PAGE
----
From the perspective of an Englishman...
I can't provide citations for this, but over the years there has been more ... pressure might be too strong a word, but encouragement from all sides, government, media, that we are all now British not English. It's what you put on forms, official or otherwise, it's what is offered in drop-menus for anything that needs a nationality.
English isn't there as an option [neither is Welsh or Scottish].
When I was asked in the US [oh, yes, it happens a lot] if I was Australian [how they can confuse the two will elude me forever] I would answer that I'm English...
... but that was 20 years ago, since I was last in the States.
I do get the feeling that British would be first to hit my lips these days.
There is the additional point that the actress's British accent is very much a modern Southern/London 'street/youth' accent and the glottal stop in "Bri ' ain" just hit the spot sonically better than "England" would have done.
In the UK, there is a great awareness of accents and the geographical distance between them. As a Northerner, if I'm speaking to another Northerner, I'll be specific about Northern accents and their respective towns/areas. If I'm speaking to a Southerner [my partner, for instance] you accept that they really can't tell the difference to such small degrees, so you broaden these areas. Living with this large set of accent distinctions in what is, compared to the US, a tiny area gives the average Brit a good sense of 'when to be specific and when to generalise'. We probably do it sub-consciously.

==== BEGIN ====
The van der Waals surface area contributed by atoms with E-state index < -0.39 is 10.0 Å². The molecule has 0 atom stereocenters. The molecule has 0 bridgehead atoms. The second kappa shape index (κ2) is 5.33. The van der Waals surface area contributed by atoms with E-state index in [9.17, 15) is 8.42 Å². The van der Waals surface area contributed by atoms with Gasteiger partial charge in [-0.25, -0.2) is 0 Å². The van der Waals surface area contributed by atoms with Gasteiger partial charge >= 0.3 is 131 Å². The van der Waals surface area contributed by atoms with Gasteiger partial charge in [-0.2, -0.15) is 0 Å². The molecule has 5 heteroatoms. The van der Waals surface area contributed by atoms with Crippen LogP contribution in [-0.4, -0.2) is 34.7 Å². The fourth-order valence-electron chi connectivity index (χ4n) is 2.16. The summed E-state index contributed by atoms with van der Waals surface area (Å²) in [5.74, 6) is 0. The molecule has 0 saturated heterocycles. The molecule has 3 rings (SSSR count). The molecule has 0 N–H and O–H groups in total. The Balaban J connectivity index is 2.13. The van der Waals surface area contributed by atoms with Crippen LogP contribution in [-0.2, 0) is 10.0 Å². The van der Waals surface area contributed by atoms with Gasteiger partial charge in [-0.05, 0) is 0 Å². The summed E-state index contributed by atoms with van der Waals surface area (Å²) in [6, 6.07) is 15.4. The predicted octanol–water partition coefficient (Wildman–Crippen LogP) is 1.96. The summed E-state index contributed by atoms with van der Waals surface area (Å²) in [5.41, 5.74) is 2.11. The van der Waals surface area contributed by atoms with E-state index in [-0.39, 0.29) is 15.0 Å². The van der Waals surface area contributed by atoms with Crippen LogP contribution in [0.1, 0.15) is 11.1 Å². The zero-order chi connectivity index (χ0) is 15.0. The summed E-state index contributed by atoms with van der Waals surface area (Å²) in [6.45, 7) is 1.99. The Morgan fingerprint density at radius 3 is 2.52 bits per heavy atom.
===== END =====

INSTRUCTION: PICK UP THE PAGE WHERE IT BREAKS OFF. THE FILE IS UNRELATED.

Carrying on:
Regarding comments already posted - there is an additional consideration.
The question was specifically "Are you from [country]?".
The answer to that question is "No, I am from [country]".
The character is replying directly to the form of the question. She also has sufficient command of specific regional English to be able to achieve a very very convincing accent; she would be unlikely to slip up.
Were we still in the days of the Raj, then the answer would probably be [imagine stiff upper lip] "By god, no, I'm English!" with an implication that for anyone to assume otherwise is just because they don't know any better, being foreign.
That mental attitude [fortunately] doesn't survive to this modern day, and may do even less in the future...
...and bear in mind that all Black Mirror stories take place at some indeterminate time in the future.